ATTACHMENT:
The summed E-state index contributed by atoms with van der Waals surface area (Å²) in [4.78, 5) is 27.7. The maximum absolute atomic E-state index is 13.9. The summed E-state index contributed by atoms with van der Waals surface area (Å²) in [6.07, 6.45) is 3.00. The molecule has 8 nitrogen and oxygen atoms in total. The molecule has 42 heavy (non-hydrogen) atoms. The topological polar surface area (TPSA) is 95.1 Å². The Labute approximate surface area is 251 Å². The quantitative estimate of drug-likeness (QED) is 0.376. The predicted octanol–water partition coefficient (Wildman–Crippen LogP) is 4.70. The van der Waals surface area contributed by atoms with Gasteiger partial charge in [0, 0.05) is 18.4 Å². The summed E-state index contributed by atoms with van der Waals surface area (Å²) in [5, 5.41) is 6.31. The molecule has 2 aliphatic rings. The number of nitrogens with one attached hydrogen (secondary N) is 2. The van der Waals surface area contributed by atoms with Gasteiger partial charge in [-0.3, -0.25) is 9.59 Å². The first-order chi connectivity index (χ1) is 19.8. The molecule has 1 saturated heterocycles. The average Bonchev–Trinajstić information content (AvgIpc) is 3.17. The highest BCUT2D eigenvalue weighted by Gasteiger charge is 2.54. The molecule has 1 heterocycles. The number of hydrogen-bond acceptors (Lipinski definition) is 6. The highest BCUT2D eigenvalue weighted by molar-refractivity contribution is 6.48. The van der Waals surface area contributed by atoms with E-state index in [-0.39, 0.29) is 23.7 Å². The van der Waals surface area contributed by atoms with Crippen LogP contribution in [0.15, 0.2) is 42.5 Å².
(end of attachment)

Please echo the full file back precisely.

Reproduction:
The summed E-state index contributed by atoms with van der Waals surface area (Å²) in [4.78, 5) is 27.7. The maximum absolute atomic E-state index is 13.9. The summed E-state index contributed by atoms with van der Waals surface area (Å²) in [6.07, 6.45) is 3.00. The molecule has 8 nitrogen and oxygen atoms in total. The molecule has 42 heavy (non-hydrogen) atoms. The topological polar surface area (TPSA) is 95.1 Å². The Labute approximate surface area is 251 Å². The quantitative estimate of drug-likeness (QED) is 0.376. The predicted octanol–water partition coefficient (Wildman–Crippen LogP) is 4.70. The van der Waals surface area contributed by atoms with Gasteiger partial charge in [0, 0.05) is 18.4 Å². The summed E-state index contributed by atoms with van der Waals surface area (Å²) in [5, 5.41) is 6.31. The molecule has 2 aliphatic rings. The number of nitrogens with one attached hydrogen (secondary N) is 2. The van der Waals surface area contributed by atoms with Gasteiger partial charge in [-0.3, -0.25) is 9.59 Å². The first-order chi connectivity index (χ1) is 19.8. The molecule has 1 saturated heterocycles. The average Bonchev–Trinajstić information content (AvgIpc) is 3.17. The highest BCUT2D eigenvalue weighted by Gasteiger charge is 2.54. The molecule has 1 heterocycles. The number of hydrogen-bond acceptors (Lipinski definition) is 6. The highest BCUT2D eigenvalue weighted by molar-refractivity contribution is 6.48. The van der Waals surface area contributed by atoms with E-state index in [-0.39, 0.29) is 23.7 Å². The van der Waals surface area contributed by atoms with Crippen LogP contribution in [0.15, 0.2) is 42.5 Å².